Doctor of Philosophy candidate
Deciding to come to AUT for her PhD in sport science was easy, says Tracey Clissold.
“I wanted to achieve the highest academic qualification, and have the opportunity to study and present novel research findings in the area of women’s health. I decided to come to AUT because the PhD programme in the area of sport science has a fantastic international reputation.”
She would wholeheartedly recommend postgraduate study in sport science to other students.
“This is a fantastic area of study with amazing lecturers, supervisors and support staff. I enjoyed being part of the continuous process of growing as an academic. Learning to confidently use equipment like DEXA and force plate technology, and successfully navigate software like Endnote, Excel and SPSS Statistics were all enlightening moments.
“I’ve also loved having the opportunity to work with prestigious AUT academics and publish our research findings in prominent academic journals.”
Passionate about women’s health
For her doctoral research, Tracey is investigating the effect of exercise on bone development in women.
“My research explores the use of impact exercise as a stimulus for bone development, specifically as a preventative osteoporosis green prescription for premenopausal women.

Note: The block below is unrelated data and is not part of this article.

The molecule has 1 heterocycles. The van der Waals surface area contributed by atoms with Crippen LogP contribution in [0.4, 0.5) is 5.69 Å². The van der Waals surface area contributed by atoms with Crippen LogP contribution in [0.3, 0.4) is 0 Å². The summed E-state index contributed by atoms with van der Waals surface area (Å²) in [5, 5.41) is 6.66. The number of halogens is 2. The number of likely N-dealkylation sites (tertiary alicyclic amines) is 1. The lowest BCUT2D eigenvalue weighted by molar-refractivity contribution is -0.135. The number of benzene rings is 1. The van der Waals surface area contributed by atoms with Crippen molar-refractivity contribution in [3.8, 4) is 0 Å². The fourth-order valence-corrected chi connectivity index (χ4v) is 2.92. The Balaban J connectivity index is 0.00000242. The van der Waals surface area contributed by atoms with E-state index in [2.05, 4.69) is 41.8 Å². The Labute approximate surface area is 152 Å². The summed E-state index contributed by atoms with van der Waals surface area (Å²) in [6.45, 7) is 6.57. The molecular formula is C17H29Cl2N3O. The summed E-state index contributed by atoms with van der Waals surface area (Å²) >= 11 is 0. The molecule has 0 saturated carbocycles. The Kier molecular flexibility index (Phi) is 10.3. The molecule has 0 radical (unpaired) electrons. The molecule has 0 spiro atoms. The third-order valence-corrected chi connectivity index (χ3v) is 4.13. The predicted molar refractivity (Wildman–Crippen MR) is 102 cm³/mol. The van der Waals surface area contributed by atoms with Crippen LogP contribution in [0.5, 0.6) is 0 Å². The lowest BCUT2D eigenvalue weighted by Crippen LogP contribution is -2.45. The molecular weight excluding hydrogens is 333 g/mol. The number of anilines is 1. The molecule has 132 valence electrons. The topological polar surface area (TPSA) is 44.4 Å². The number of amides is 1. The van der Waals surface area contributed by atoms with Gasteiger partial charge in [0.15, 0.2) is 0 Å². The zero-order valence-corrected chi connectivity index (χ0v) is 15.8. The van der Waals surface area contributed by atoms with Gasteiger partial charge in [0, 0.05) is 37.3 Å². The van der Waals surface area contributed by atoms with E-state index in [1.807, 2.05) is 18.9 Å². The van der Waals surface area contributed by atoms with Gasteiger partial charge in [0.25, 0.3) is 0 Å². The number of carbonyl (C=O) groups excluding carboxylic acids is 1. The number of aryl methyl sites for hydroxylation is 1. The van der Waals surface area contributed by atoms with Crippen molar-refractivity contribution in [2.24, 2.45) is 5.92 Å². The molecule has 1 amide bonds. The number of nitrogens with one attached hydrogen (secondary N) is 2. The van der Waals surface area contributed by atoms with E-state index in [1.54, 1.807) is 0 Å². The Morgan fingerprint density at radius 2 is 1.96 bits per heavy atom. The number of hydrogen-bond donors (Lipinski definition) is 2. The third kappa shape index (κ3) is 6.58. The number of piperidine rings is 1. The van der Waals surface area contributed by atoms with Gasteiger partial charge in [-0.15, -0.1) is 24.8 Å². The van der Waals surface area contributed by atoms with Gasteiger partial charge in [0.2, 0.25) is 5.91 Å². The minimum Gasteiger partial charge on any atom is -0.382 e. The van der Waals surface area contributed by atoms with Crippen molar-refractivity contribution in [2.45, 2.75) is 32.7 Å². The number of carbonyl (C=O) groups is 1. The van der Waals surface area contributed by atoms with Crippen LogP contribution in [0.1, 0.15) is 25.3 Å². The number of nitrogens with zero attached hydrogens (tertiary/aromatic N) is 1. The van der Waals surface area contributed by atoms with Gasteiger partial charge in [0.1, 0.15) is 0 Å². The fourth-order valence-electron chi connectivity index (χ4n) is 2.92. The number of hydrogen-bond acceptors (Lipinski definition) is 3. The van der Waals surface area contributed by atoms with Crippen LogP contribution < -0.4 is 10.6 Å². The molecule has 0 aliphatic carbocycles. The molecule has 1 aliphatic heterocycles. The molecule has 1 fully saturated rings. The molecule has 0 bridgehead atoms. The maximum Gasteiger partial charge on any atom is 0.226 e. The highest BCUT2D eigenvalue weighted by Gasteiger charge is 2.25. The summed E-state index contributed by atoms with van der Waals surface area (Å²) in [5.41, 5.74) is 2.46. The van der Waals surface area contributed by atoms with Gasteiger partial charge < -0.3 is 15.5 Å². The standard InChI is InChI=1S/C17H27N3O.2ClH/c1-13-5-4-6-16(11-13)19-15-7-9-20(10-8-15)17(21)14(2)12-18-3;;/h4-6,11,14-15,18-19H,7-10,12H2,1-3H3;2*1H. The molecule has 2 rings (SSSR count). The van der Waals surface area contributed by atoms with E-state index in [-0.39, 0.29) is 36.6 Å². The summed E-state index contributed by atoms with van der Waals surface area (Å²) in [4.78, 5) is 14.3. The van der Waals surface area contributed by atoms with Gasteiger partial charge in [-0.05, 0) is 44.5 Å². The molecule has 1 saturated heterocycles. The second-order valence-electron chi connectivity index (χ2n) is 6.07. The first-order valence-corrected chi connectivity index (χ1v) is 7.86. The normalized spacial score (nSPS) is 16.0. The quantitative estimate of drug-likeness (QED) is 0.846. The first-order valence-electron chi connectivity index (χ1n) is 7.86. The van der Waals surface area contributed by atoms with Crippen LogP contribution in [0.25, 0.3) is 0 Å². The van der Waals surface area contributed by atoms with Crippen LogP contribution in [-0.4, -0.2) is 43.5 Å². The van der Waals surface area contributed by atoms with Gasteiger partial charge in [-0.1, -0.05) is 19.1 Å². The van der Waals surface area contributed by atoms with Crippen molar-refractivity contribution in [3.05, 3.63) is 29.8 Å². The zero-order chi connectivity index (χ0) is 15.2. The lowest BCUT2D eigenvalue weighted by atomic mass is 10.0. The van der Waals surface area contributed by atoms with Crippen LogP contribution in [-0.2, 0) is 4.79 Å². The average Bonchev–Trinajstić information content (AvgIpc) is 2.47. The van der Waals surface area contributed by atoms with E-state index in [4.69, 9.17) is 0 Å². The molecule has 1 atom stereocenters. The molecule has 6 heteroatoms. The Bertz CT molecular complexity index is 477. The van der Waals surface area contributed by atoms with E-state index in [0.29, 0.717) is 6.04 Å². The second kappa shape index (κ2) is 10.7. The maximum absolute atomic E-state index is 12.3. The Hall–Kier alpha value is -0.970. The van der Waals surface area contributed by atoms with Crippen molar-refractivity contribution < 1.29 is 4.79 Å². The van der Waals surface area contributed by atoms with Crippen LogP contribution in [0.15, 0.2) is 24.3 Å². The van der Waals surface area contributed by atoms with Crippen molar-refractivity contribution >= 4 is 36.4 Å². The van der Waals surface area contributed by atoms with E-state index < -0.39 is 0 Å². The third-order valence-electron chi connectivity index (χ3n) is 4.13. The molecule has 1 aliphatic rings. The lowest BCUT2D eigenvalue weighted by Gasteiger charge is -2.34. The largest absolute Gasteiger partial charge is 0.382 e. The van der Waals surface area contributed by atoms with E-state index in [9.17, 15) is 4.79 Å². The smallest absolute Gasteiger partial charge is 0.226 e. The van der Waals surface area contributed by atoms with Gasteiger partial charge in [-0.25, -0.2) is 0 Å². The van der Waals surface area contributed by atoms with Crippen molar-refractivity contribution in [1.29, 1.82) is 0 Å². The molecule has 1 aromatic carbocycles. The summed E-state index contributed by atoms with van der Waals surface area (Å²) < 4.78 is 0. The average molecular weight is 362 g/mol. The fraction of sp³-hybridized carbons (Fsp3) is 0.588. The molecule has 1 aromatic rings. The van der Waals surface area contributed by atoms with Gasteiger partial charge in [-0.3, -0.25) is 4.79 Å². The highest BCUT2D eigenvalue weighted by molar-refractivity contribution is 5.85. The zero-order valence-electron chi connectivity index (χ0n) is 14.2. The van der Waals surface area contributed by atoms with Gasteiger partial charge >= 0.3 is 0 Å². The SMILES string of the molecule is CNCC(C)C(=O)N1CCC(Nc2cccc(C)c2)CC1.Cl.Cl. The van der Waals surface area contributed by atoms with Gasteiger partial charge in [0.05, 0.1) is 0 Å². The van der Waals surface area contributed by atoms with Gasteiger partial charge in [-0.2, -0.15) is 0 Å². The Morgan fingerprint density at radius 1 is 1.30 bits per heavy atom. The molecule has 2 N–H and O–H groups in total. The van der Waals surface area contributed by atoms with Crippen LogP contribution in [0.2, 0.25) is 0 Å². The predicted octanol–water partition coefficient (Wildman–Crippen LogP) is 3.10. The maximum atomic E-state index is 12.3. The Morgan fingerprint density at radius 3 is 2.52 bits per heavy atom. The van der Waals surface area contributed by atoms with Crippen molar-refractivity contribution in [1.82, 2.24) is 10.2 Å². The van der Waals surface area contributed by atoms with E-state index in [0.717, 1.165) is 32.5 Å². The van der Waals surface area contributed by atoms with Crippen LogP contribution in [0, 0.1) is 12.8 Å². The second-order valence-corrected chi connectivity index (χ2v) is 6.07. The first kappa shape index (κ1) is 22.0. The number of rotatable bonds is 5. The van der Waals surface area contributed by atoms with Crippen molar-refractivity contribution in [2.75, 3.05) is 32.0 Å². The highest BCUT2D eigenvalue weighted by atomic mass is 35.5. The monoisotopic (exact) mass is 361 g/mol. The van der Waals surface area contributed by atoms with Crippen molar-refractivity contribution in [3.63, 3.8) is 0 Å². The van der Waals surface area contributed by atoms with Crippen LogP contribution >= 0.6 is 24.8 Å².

“I chose this research topic because I really wanted to make a difference in the field of women’s health, and there were obvious gaps in the research on bone health.”
Tracey’s research has been supervised by Professor John Cronin from AUT, Dr Paul Winwood from AUT and Toiohomai Institute of Technology, and Professor Mary Jane De Souza from Penn State University.
Advice for other students
Expecting to graduate later this year, Tracey has some great advice for other students.
“My advice is to keep going until you get past the finish line, in spite of the inevitable roadblocks along the way. Don’t lose sight of the end goal.”
She already has a good idea what she wants to do next.
“My goal is to continue to conduct research in the area of women’s health, and to disseminate our research findings in a public health setting for the benefit of bone health across genders and life stages.”